09/19/06 — Resegregation, Goldsboro parents focus on inequities

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Resegregation, Goldsboro parents focus on inequities

By Phyllis Moore
Published in News on September 19, 2006 1:57 PM

City residents blasted the school system Monday night -- not just about the proposed $90 million "brick and mortar" facilities plan up for discussion -- but about issues of segregation and inequities at schools in the central attendance area.

The third in a series of meetings about facilities needs for each of the school system's feeder patterns was held at Goldsboro High School. The master facilities plan team, which includes representatives from the school board and the county commissioners, held the open forum to present the proposed five-year construction plan for the county schools. An estimated $8 million of the plan has been designated for the six schools in the central attendance area.

The more than 150 people in the audience had plenty to say to the school board.

"I have had a problem with you from day one," said James Johnson, who said the Board of Education "needs to be revamped. All of you need to go."

His remarks were greeted with applause from the audience, as he went on to say that the school system previously had a "No. 1 superintendent in this county. (You) ran him away because he wasn't a 'yes man.' Now that you have got a yes man, you got everything screwed up."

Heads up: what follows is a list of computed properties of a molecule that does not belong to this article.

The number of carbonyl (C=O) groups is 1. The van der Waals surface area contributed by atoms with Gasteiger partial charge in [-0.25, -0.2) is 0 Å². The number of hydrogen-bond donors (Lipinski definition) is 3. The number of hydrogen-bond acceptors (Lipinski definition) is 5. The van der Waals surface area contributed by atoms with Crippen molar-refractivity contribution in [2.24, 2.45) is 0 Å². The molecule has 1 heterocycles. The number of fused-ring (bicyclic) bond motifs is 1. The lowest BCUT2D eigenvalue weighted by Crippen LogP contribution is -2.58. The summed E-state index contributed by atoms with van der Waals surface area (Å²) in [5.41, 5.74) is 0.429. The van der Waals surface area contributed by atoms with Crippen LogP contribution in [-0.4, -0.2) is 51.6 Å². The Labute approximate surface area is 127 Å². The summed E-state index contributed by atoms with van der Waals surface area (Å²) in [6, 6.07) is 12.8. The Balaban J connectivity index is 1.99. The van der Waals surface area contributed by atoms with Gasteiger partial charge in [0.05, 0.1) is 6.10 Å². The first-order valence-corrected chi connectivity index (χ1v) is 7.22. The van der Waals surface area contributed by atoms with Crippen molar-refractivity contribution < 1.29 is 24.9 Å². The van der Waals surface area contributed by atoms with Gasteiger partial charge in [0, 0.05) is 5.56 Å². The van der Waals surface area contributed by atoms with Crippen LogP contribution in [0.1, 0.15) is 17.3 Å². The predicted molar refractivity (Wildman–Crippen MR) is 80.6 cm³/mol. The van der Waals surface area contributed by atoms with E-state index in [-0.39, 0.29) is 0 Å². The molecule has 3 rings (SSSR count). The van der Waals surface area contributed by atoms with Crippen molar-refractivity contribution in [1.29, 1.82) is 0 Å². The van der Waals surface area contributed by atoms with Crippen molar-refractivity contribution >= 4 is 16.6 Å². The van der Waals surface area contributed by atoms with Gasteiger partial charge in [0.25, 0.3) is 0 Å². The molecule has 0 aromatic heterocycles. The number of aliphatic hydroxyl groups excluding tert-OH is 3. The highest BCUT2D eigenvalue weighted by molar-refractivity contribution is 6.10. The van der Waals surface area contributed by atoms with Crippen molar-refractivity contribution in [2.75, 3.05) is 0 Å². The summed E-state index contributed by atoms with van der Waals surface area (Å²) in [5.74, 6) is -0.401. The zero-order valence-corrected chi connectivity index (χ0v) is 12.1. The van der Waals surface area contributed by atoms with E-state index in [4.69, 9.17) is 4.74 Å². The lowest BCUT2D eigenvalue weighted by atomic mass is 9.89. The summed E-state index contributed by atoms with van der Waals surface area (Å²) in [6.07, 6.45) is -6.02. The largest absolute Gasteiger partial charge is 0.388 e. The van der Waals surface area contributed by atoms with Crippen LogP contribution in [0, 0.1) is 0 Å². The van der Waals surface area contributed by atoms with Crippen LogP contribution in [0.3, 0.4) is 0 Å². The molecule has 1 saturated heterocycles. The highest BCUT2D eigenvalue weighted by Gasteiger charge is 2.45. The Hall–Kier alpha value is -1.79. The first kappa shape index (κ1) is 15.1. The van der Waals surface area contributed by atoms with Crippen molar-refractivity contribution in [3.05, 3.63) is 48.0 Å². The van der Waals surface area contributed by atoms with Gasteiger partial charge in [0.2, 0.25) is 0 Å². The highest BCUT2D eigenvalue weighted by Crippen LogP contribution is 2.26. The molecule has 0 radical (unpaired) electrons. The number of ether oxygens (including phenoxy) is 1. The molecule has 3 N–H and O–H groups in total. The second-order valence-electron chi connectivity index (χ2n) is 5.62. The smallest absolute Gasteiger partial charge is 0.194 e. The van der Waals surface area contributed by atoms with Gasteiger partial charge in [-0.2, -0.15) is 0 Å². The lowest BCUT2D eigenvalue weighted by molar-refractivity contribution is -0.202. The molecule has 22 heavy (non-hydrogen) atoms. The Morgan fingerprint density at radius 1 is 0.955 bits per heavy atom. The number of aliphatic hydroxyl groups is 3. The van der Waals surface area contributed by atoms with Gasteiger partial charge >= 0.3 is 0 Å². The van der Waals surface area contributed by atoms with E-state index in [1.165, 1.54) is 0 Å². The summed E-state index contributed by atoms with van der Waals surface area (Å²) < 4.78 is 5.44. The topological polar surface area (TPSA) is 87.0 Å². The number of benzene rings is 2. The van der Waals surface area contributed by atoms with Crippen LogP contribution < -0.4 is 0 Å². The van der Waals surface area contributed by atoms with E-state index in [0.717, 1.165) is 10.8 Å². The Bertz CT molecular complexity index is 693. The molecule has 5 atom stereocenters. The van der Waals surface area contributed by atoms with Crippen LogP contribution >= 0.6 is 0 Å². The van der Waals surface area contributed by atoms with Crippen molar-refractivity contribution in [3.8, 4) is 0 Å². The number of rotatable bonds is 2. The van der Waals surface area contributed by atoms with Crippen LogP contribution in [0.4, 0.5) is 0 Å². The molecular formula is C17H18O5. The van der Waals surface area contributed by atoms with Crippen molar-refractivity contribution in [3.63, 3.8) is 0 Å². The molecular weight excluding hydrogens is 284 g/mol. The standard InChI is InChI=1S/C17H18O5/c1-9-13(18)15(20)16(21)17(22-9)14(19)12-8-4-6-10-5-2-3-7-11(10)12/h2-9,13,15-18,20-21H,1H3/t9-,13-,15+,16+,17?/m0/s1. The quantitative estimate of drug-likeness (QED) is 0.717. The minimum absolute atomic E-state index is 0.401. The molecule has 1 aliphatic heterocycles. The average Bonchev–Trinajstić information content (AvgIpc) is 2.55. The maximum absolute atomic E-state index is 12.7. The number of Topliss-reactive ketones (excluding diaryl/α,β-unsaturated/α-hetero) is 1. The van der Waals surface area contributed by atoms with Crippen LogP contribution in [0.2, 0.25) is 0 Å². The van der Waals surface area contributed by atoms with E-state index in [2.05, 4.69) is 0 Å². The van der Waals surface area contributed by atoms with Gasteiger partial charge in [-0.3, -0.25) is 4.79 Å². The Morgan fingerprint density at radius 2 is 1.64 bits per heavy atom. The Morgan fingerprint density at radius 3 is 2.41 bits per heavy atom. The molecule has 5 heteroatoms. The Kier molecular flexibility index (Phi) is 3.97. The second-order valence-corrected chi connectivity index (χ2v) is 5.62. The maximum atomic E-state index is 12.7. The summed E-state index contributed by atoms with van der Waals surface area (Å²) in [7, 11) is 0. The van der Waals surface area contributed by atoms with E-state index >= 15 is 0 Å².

Johnson, representing the Advocates of Goldsboro-Wayne County, said the group cannot give full support to the proposed plan because new schools and construction will be a waste of taxpayers' money. He said a better use of current facilities could be made by redrawing district lines, adopting a study assignment policy and abolishing the present student transfer policy.

Sandra Webb, a member of the advisory council at School Street Elementary School, said she did not think a bond referendum was needed for new buildings around the county.

"The central attendance area is part of the Wayne County schools, and it needs to be fixed. We're trying hard, but I think we need to try harder," she said.

Ms. Webb spoke of inequities in the school system, citing the example that Goldsboro is the only high school in the county without an advanced placement 12th grade English teacher. She said her child had to take the course at home on the Internet.

"Fortunately, I can provide a phone line, high speed Internet and a computer, but most of our children in this district can't," she said.

Ms. Webb said she would like to see advisory councils from across the county getting together to discuss some of the issues.

"I would like to see more unity among the advisory councils and see what we can do, making sure all our money is used wisely," she said.

The advisory councils are comprised of parents and staff from each of the schools. They meet periodically through the year as a group and are able to present individual school's concerns to the school board and administrators.

Tech. Sergeant Garry Phifer, advisory council member from Goldsboro Intermediate School, said he doesn't live in the central attendance area, but chooses to bring his children to schools there. Diversity is something he strives for, but it doesn't always happen.

"When I go to work every day, everybody doesn't look like me. When my children go to school, everyone looks like them," he said. "We shouldn't want any school to look like one color."

Phifer said in other countries, academic strength is applauded. He would like the same to hold true here.